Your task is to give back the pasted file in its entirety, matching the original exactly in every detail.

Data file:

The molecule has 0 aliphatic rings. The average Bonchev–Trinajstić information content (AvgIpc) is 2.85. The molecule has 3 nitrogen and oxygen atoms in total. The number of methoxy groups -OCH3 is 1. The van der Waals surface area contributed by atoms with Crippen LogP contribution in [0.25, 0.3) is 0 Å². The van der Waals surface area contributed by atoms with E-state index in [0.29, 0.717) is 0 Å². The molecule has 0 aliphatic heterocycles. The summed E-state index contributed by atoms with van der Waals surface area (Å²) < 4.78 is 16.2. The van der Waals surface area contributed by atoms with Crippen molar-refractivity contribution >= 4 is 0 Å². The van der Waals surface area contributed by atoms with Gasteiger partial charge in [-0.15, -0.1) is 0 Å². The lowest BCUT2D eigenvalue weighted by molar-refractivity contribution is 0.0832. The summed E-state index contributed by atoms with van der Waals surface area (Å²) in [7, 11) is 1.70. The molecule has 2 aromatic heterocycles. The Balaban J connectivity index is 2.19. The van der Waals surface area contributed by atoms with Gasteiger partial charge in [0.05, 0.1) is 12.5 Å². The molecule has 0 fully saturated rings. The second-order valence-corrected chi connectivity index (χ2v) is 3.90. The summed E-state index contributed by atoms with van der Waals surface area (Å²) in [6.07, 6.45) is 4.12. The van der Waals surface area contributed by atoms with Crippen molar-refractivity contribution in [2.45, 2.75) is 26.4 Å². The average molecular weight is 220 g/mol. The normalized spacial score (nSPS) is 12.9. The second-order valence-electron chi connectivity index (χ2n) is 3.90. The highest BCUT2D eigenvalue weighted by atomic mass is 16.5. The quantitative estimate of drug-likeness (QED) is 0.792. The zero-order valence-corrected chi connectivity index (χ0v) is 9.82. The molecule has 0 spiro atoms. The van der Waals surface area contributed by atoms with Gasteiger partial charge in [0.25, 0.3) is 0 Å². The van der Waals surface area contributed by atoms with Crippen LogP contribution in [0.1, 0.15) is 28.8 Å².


The molecule has 0 aliphatic rings. The average Bonchev–Trinajstić information content (AvgIpc) is 2.85. The molecule has 3 nitrogen and oxygen atoms in total. The number of methoxy groups -OCH3 is 1. The van der Waals surface area contributed by atoms with Crippen LogP contribution in [0.25, 0.3) is 0 Å². The van der Waals surface area contributed by atoms with E-state index in [0.29, 0.717) is 0 Å². The molecule has 0 aliphatic heterocycles. The summed E-state index contributed by atoms with van der Waals surface area (Å²) < 4.78 is 16.2. The van der Waals surface area contributed by atoms with Crippen molar-refractivity contribution >= 4 is 0 Å². The van der Waals surface area contributed by atoms with Gasteiger partial charge in [-0.15, -0.1) is 0 Å². The lowest BCUT2D eigenvalue weighted by molar-refractivity contribution is 0.0832. The summed E-state index contributed by atoms with van der Waals surface area (Å²) in [7, 11) is 1.70. The molecule has 2 aromatic heterocycles. The Balaban J connectivity index is 2.19. The van der Waals surface area contributed by atoms with Gasteiger partial charge in [0.05, 0.1) is 12.5 Å². The molecule has 0 fully saturated rings. The second-order valence-corrected chi connectivity index (χ2v) is 3.90. The summed E-state index contributed by atoms with van der Waals surface area (Å²) in [6.07, 6.45) is 4.12. The van der Waals surface area contributed by atoms with Crippen molar-refractivity contribution in [2.45, 2.75) is 26.4 Å². The average molecular weight is 220 g/mol. The normalized spacial score (nSPS) is 12.9. The second-order valence-electron chi connectivity index (χ2n) is 3.90. The highest BCUT2D eigenvalue weighted by atomic mass is 16.5. The quantitative estimate of drug-likeness (QED) is 0.792. The zero-order valence-corrected chi connectivity index (χ0v) is 9.82. The molecule has 0 spiro atoms. The van der Waals surface area contributed by atoms with Gasteiger partial charge in [0.25, 0.3) is 0 Å². The van der Waals surface area contributed by atoms with Crippen LogP contribution in [0.1, 0.15) is 28.8 Å².